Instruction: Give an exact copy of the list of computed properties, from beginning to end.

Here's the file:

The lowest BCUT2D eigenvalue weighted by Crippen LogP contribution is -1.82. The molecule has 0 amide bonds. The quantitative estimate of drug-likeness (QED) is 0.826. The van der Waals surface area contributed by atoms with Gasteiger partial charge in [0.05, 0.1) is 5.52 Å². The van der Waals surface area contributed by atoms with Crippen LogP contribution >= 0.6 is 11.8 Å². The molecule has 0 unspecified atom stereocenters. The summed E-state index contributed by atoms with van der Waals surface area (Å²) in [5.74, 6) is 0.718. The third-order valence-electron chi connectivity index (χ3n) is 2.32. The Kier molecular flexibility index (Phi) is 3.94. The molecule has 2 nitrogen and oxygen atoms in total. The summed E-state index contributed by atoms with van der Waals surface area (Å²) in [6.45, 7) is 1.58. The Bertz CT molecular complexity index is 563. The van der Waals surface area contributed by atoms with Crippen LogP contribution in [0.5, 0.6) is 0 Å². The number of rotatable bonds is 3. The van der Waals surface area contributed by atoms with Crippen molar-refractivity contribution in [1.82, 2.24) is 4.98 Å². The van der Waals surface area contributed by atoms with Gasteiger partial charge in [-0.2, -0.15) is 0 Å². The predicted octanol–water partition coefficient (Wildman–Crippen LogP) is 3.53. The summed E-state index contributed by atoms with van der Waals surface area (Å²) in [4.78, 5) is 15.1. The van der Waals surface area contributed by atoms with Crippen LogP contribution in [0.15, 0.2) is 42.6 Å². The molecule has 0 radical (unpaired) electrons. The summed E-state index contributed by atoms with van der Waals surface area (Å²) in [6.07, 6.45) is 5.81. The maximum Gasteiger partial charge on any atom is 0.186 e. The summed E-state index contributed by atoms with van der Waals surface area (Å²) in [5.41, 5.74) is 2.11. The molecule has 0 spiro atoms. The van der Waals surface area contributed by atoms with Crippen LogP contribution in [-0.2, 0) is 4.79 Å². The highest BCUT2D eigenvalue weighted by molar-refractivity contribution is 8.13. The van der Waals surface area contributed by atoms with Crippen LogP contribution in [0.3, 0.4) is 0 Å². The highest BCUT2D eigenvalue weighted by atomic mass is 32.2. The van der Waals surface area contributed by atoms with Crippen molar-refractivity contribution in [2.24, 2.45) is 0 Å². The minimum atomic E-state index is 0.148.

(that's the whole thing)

The lowest BCUT2D eigenvalue weighted by Crippen LogP contribution is -1.82. The molecule has 0 amide bonds. The quantitative estimate of drug-likeness (QED) is 0.826. The van der Waals surface area contributed by atoms with Gasteiger partial charge in [0.05, 0.1) is 5.52 Å². The van der Waals surface area contributed by atoms with Crippen LogP contribution >= 0.6 is 11.8 Å². The molecule has 0 unspecified atom stereocenters. The summed E-state index contributed by atoms with van der Waals surface area (Å²) in [5.74, 6) is 0.718. The third-order valence-electron chi connectivity index (χ3n) is 2.32. The Kier molecular flexibility index (Phi) is 3.94. The molecule has 2 nitrogen and oxygen atoms in total. The summed E-state index contributed by atoms with van der Waals surface area (Å²) in [6.45, 7) is 1.58. The Bertz CT molecular complexity index is 563. The van der Waals surface area contributed by atoms with Crippen LogP contribution in [0.5, 0.6) is 0 Å². The number of rotatable bonds is 3. The van der Waals surface area contributed by atoms with Crippen molar-refractivity contribution in [1.82, 2.24) is 4.98 Å². The van der Waals surface area contributed by atoms with Gasteiger partial charge in [-0.2, -0.15) is 0 Å². The predicted octanol–water partition coefficient (Wildman–Crippen LogP) is 3.53. The summed E-state index contributed by atoms with van der Waals surface area (Å²) in [4.78, 5) is 15.1. The van der Waals surface area contributed by atoms with Crippen LogP contribution in [0.15, 0.2) is 42.6 Å². The molecule has 0 radical (unpaired) electrons. The summed E-state index contributed by atoms with van der Waals surface area (Å²) in [6.07, 6.45) is 5.81. The maximum Gasteiger partial charge on any atom is 0.186 e. The summed E-state index contributed by atoms with van der Waals surface area (Å²) in [5.41, 5.74) is 2.11. The molecule has 0 spiro atoms. The van der Waals surface area contributed by atoms with Crippen LogP contribution in [-0.2, 0) is 4.79 Å². The highest BCUT2D eigenvalue weighted by molar-refractivity contribution is 8.13. The van der Waals surface area contributed by atoms with Crippen LogP contribution in [0.3, 0.4) is 0 Å². The highest BCUT2D eigenvalue weighted by atomic mass is 32.2. The van der Waals surface area contributed by atoms with Crippen molar-refractivity contribution in [2.24, 2.45) is 0 Å². The minimum atomic E-state index is 0.148.